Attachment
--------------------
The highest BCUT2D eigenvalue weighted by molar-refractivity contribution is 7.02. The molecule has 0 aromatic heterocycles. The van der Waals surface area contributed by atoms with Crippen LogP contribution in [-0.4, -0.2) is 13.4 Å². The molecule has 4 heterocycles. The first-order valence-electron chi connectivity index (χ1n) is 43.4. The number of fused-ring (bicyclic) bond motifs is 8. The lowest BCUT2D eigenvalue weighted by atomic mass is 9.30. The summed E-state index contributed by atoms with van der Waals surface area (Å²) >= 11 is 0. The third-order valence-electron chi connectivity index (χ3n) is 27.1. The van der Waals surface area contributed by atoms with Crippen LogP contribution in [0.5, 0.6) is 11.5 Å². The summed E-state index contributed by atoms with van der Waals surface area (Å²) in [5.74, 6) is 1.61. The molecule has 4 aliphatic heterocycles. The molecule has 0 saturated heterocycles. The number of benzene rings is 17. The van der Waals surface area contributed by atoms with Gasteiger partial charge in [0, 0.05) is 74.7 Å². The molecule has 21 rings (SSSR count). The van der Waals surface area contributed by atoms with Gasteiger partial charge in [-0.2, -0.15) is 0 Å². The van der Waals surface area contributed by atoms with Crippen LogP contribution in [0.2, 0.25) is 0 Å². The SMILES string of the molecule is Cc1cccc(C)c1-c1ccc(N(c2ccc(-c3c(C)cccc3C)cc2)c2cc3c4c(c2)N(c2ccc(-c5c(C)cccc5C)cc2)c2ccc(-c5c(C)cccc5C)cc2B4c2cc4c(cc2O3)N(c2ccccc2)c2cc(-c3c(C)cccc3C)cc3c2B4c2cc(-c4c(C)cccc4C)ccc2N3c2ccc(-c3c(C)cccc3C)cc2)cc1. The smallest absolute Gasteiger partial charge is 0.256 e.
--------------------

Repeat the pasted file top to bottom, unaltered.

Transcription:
The highest BCUT2D eigenvalue weighted by molar-refractivity contribution is 7.02. The molecule has 0 aromatic heterocycles. The van der Waals surface area contributed by atoms with Crippen LogP contribution in [-0.4, -0.2) is 13.4 Å². The molecule has 4 heterocycles. The first-order valence-electron chi connectivity index (χ1n) is 43.4. The number of fused-ring (bicyclic) bond motifs is 8. The lowest BCUT2D eigenvalue weighted by atomic mass is 9.30. The summed E-state index contributed by atoms with van der Waals surface area (Å²) >= 11 is 0. The third-order valence-electron chi connectivity index (χ3n) is 27.1. The van der Waals surface area contributed by atoms with Crippen LogP contribution in [0.5, 0.6) is 11.5 Å². The summed E-state index contributed by atoms with van der Waals surface area (Å²) in [5.74, 6) is 1.61. The molecule has 4 aliphatic heterocycles. The molecule has 0 saturated heterocycles. The number of benzene rings is 17. The van der Waals surface area contributed by atoms with Gasteiger partial charge in [0, 0.05) is 74.7 Å². The molecule has 21 rings (SSSR count). The van der Waals surface area contributed by atoms with Gasteiger partial charge in [-0.2, -0.15) is 0 Å². The van der Waals surface area contributed by atoms with Crippen LogP contribution in [0.2, 0.25) is 0 Å². The SMILES string of the molecule is Cc1cccc(C)c1-c1ccc(N(c2ccc(-c3c(C)cccc3C)cc2)c2cc3c4c(c2)N(c2ccc(-c5c(C)cccc5C)cc2)c2ccc(-c5c(C)cccc5C)cc2B4c2cc4c(cc2O3)N(c2ccccc2)c2cc(-c3c(C)cccc3C)cc3c2B4c2cc(-c4c(C)cccc4C)ccc2N3c2ccc(-c3c(C)cccc3C)cc2)cc1. The smallest absolute Gasteiger partial charge is 0.256 e.